Secondly, the 2010 University of Minnesota Extension fact sheet How much impact can farm-to-school programs have on a regional economy? is based on an economic impact analysis of farm-to-school programs in Central Minnesota. Among its key findings:

“The potential annual economic impact of farm-to-school programs in the Region 5 counties range from $23,000 for a monthly special meal to $427,000 for sourcing a large amount of easily adapted products.”

The fact sheet also indicates that:

“The analysis indicates that farm-to-school programs can have a modest economic impact in a region. Certainly as farm-to-school programs mature, we can expect the possibility of expanding to other farm products. Communities looking to support their local farm-to-school efforts can support their schools and local farmers by supporting infrastructure initiatives like processing and distribution. However, community members can also assist in connecting local growers to schools, as a strong relationship between farmers and schools is the bedrock for building a sustainable farm-to-school program.”

Two of the fact sheet’s tables include estimates of the Direct Effect (total spent to source food in schools), the Indirect Effect (additional production at other businesses due to increase in local farm production), and the Induced Effect (additional spending due to workers earning more at benefitting businesses) of farm-to-school programs in the study area.  This 7 page fact sheet can be downloaded free from http://tinyurl.com/64ft58t

In January 2011, the Minnesota Department of Commerce and the Minnesota Pollution Control Agency submitted the Annual Legislative Proposal Report on Greenhouse Gas Emission Reductions and Biennial Greenhouse Gas Emissions Reduction Report to the Minnesota Legislature. This 39-page document is available for free download at:  http://tinyurl.com/4kp66v4

From the report’s introduction:  “This is the third annual report on legislative proposals to achieve greenhouse gas (GHG) emission reductions, and the second biennial GHG emissions reduction progress report.  The State of Minnesota continues to be a leader in renewable energy, renewable fuels, energy efficiency and other energy-related efforts that reduce emissions associated with energy production and use. Minnesota’s Next Generation Energy Act of 2007 sets targets for energy conservation, renewable energy and GHG emissions. Minnesota legislative action helped spearhead other GHG reduction actions by state and local government agencies, educational institutions, businesses, communities and non-profit organizations throughout the state.

Statewide GHG emissions have declined by 1.2 percent between 2005 and 2008. Continued reductions at this rate may not be sufficient to achieve the state goal and further GHG reduction efforts are beginning to face structural barriers. These barriers must be addressed if reductions to Minnesota’s GHG emissions are to continue.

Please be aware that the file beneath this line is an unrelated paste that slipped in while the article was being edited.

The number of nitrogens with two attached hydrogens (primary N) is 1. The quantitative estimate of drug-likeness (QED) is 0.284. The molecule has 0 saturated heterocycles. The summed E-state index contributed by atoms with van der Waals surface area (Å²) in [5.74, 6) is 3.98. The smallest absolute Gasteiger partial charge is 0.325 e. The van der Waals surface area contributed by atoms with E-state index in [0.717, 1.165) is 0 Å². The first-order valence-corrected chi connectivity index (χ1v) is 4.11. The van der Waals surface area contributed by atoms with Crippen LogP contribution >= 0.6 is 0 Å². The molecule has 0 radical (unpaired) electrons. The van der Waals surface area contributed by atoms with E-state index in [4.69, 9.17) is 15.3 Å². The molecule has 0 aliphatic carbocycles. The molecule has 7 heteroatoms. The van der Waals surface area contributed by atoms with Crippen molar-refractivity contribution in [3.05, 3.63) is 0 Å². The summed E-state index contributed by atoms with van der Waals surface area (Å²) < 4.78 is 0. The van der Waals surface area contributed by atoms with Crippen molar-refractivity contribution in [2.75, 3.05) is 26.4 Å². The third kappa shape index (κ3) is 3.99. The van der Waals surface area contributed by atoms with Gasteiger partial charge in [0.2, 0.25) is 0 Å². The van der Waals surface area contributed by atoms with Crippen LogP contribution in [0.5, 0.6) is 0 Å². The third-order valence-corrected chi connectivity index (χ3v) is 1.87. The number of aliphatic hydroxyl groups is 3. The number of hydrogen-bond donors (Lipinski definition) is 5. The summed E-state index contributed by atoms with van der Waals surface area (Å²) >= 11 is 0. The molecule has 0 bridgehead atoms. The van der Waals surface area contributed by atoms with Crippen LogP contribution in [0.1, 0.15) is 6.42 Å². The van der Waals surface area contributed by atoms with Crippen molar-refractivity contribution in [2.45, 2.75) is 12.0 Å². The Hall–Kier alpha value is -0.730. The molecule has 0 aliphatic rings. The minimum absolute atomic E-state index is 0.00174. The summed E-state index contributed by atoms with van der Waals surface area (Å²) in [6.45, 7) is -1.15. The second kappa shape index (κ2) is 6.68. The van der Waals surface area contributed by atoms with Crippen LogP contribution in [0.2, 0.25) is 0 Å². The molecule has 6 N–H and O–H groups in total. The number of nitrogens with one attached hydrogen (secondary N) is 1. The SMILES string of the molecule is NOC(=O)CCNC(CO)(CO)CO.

This report will discuss the changing trend line of Minnesota’s GHG emissions; provide updates on pertinent programs that impact GHG reductions; identify significant challenges and barrier to achieving greater GHG reductions; and lay out policy initiatives to address barriers.

The report also includes a number of tables and figures that will be useful for those tracking climate and energy issues in Minnesota.

--Farmers have significantly increased their debt levels in recent years. Since 
2004, real farm debt has risen nearly 5 percent annually, the fastest increase 
since the prelude to the 1980s farm debt crisis. The latest issue of the Main 
Street Economist examines the concentration of debt and farm financial stress 
across U.S. producers. It also considers how financial stress would be affected 
by an abrupt surge in interest rates or a drop in farm income. Read the article 
at:  http://www.kansascityfed.org/publicat/mse/MSE_0610.pdf?ealert=MSE0113

–Your Food Environment AtlasYour Food Environment Atlas updated. The Atlas is a web-based mapping tool developed by ERS that allows users to compare U.S. counties in terms of their “food environment” – the set of factors that help determine and reflect a community’s access to affordable, healthy food. With the Atlas, users can visualize and geographically compare a wide range of demographic, health, and food-access characteristics, most at the county level. The updated Atlas includes 40 indicators for which updated data are available and adds a number of new indicators, including four new food access indicators and 34 new indicators measuring the change over time. With 168 indicators, the revised Atlas sheds even more light than the original on food environments across the United States and provides an even broader overview of a community’s ability to access healthy foods and its success in doing so. See:  http://www.ers.usda.gov/FoodAtlas/

–An online portal will soon help Minnesota angel investors and entrepreneurs connect with one another.  The Minnesota Angel Network, http://www.mnan.org/ scheduled to launch in July, is an attempt to increase the activity from early-stage investors nationwide into Minnesota companies. The Web site would also serve startups by connecting the businesses with mentors to help fine tune their companies.